Arizona Public Radio | Your Source for NPR News
Play Live Radio
Next Up:
Available On Air Stations
State Capitol News

Bipartisan Group of Senators Unite to Defeat Package of Bills Aimed at Illegal Immigration


By Howard Fischer

Phoenix, AZ – The provisions covered all aspects of the issue. One said parents
would have to provide proof of citizenship when enrolling a child
in school. Technically speaking, it would not have precluded
anyone from attending, as the U.S. Supreme Court has ruled all
residents are entitled to public education regardless of legal
status. But Sen. Steve Gallardo said the document requirement,
coupled with current laws about what schools have to report to
police, could have resulted in some parents who are illegal
immigrants deciding not to enroll their children even the
youngsters are U.S. citizens.

(We have kids that are legal citizens right now that have the
right for an education. And the only thing this bill does iswould
put fear in the families of those that may have someone in their
family who's undocumented. It has nothing to do with the kids.)

But another part of the package WOULD have to do with kids. It
would have denied citizenship to children born in this country if
their parents are illegal immigrants. Senate President Russell
Pearce said the current practice of awarding citizenship to
anyone born in the United States is based on a misinterpretation
of the 14th Amendment. That says -- quote -- All persons born or
naturalized in the United States, and subject to the jurisdiction
thereof, are citizens of the United States and of the state
wherein they reside.

(It's nothing but amnesty through birth. It was never intended by
those laws. It was never intended by the founders or those who
wrote the 14th Amendment, and it needs to end.)

Pearce figured the new law would be challenged. He said that
would force the U.S. Supreme Court to rule that the location of
birth does not entitle someone to citizenship. But Sen. Adam
Driggs said this is not the way to resolve the issue.

(If you want to change the law, the law should be changed. And
that can be done with a constitutional amendment. And others
legitimately believe that Congress has the ability and power to
change this. But that would be the right venue.)

Some foes, like Sen. John McComish, said the attention paid to
immigration bills has become a distraction from more important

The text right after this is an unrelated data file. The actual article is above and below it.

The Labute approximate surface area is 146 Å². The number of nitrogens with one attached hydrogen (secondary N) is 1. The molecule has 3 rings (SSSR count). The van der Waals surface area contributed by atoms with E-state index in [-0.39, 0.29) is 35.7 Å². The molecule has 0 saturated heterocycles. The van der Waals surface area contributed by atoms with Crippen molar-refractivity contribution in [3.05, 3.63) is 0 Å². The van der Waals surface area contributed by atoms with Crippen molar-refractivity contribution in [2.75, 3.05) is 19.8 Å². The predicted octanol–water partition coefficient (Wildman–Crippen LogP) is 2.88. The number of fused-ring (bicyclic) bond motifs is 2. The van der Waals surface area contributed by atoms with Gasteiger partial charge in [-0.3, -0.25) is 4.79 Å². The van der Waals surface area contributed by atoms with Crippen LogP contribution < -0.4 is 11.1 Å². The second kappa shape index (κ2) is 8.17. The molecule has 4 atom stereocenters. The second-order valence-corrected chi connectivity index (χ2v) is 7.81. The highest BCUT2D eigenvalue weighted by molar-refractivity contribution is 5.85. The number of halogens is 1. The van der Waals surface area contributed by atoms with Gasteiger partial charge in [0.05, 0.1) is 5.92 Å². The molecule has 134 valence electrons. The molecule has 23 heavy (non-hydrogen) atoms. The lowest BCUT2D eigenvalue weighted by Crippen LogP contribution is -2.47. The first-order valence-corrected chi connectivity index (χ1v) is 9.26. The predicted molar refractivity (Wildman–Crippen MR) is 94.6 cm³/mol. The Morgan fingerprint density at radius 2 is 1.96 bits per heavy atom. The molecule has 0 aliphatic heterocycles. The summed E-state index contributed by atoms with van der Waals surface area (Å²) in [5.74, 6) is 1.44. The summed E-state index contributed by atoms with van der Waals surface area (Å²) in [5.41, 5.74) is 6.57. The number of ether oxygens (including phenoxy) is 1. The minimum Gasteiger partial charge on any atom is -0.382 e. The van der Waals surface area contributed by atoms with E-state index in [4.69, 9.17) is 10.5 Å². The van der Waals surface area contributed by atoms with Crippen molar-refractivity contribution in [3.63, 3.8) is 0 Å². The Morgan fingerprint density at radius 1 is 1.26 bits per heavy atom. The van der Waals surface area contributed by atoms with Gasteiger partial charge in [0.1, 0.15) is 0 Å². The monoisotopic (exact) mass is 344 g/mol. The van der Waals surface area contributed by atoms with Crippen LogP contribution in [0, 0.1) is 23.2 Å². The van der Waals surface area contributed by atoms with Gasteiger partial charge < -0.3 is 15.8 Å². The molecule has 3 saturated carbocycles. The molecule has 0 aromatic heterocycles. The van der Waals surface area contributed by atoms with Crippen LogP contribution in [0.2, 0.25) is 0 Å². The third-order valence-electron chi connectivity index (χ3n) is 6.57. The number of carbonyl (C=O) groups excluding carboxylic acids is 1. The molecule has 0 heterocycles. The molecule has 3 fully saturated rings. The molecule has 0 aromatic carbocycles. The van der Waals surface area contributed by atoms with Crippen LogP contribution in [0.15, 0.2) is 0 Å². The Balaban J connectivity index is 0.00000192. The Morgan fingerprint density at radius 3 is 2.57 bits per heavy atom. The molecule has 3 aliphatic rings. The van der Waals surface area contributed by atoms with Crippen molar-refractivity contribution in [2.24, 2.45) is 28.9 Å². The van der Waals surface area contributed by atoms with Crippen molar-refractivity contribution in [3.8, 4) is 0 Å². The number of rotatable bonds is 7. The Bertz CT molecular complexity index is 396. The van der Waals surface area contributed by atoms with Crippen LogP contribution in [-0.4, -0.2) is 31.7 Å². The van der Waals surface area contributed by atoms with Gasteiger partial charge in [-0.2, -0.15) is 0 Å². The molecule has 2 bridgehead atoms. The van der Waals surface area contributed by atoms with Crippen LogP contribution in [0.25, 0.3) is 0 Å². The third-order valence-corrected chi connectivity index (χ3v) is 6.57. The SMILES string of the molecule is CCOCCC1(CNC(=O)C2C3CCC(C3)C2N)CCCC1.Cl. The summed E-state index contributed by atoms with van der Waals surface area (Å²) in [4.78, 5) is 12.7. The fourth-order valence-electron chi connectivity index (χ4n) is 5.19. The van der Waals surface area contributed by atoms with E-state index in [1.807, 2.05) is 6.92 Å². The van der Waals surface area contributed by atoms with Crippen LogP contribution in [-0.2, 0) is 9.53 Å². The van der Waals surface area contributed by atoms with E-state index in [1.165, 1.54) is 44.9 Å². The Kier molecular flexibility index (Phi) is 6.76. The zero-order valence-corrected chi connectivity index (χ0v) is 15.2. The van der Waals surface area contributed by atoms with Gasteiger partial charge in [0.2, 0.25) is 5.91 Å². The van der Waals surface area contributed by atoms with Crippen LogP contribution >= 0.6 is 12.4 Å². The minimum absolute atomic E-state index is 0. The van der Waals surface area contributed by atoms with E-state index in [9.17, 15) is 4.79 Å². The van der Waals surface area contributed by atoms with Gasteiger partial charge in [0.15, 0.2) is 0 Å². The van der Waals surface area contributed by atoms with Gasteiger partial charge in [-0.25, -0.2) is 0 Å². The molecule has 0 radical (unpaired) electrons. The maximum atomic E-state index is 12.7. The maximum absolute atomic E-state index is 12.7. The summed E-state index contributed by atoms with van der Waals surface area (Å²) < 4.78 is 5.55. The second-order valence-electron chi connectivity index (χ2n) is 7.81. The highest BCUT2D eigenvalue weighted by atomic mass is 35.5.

issues. He c ited a survey by a business group of its members
which found this issue is not the top priority for them.

(In fact, ahead of illegal immigration and what they believe is
important is the economy and job creation, public education,
state government spending and budget, crima and public safety,
health care, rising energy costs are all listed ahead of illegal
immigration in terms of where we should be focusing our efforts.)

And McComish noted that several dozen business leaders sent a
letter to legislators citing the boycott and hit to Arizona's
economy from passage of last year's immigration bill. They argued
that new moves in this direction would throw new barriers in the
path of economic development. Pearce was not impressed, saying
the letter writers do not reflect the will of the people. But
when all was said and done, all five immigration bills that
Pearce had either sponsored or supported went down to defeat. The
Senate president did not hide his disappointment -- or his
displeasure with foes of the bills, including colleagues.

(The only impediment to enforcing our laws is the lack of
political courage on the part of our elected and appointed
officials. YOU bear the burden and responsibility of the costs
and the maimings and the deaths. It's got to stop folks.)

Sen. Ron Gould, one of the supporters of the package, said the
refusal of lawmakers to adopt these bills leaves only one option:
Take the issue directly to voters. And there is reason to believe
that might be more successful. Every immigration measure put on
the ballot since 2004 has passed by wide margins. For Arizona
Public Radio this is Howard Fischer.